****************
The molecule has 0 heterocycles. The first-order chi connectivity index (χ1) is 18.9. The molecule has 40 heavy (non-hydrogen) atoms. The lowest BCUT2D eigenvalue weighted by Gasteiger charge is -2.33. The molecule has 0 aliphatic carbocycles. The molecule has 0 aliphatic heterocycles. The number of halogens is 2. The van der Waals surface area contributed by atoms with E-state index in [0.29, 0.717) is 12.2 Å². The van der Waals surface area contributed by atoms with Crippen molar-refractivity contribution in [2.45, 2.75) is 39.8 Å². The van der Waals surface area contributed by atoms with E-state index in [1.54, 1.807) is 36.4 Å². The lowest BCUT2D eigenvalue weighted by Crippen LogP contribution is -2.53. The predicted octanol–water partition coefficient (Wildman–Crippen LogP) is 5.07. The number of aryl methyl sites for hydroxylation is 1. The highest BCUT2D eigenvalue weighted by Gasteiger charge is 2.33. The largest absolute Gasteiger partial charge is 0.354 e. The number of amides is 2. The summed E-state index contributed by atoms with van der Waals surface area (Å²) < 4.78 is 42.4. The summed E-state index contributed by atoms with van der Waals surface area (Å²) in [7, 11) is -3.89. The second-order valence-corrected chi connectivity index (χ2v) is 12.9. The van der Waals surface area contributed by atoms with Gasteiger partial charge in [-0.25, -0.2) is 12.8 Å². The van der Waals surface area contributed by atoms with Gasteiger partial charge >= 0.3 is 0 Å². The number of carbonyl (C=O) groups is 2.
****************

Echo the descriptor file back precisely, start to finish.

The molecule has 0 heterocycles. The first-order chi connectivity index (χ1) is 18.9. The molecule has 40 heavy (non-hydrogen) atoms. The lowest BCUT2D eigenvalue weighted by Gasteiger charge is -2.33. The molecule has 0 aliphatic carbocycles. The molecule has 0 aliphatic heterocycles. The number of halogens is 2. The van der Waals surface area contributed by atoms with E-state index in [0.29, 0.717) is 12.2 Å². The van der Waals surface area contributed by atoms with Crippen molar-refractivity contribution in [2.45, 2.75) is 39.8 Å². The van der Waals surface area contributed by atoms with E-state index in [1.54, 1.807) is 36.4 Å². The lowest BCUT2D eigenvalue weighted by Crippen LogP contribution is -2.53. The predicted octanol–water partition coefficient (Wildman–Crippen LogP) is 5.07. The number of aryl methyl sites for hydroxylation is 1. The highest BCUT2D eigenvalue weighted by Gasteiger charge is 2.33. The largest absolute Gasteiger partial charge is 0.354 e. The number of amides is 2. The summed E-state index contributed by atoms with van der Waals surface area (Å²) < 4.78 is 42.4. The summed E-state index contributed by atoms with van der Waals surface area (Å²) in [7, 11) is -3.89. The second-order valence-corrected chi connectivity index (χ2v) is 12.9. The van der Waals surface area contributed by atoms with Gasteiger partial charge in [-0.25, -0.2) is 12.8 Å². The van der Waals surface area contributed by atoms with Gasteiger partial charge >= 0.3 is 0 Å². The number of carbonyl (C=O) groups is 2.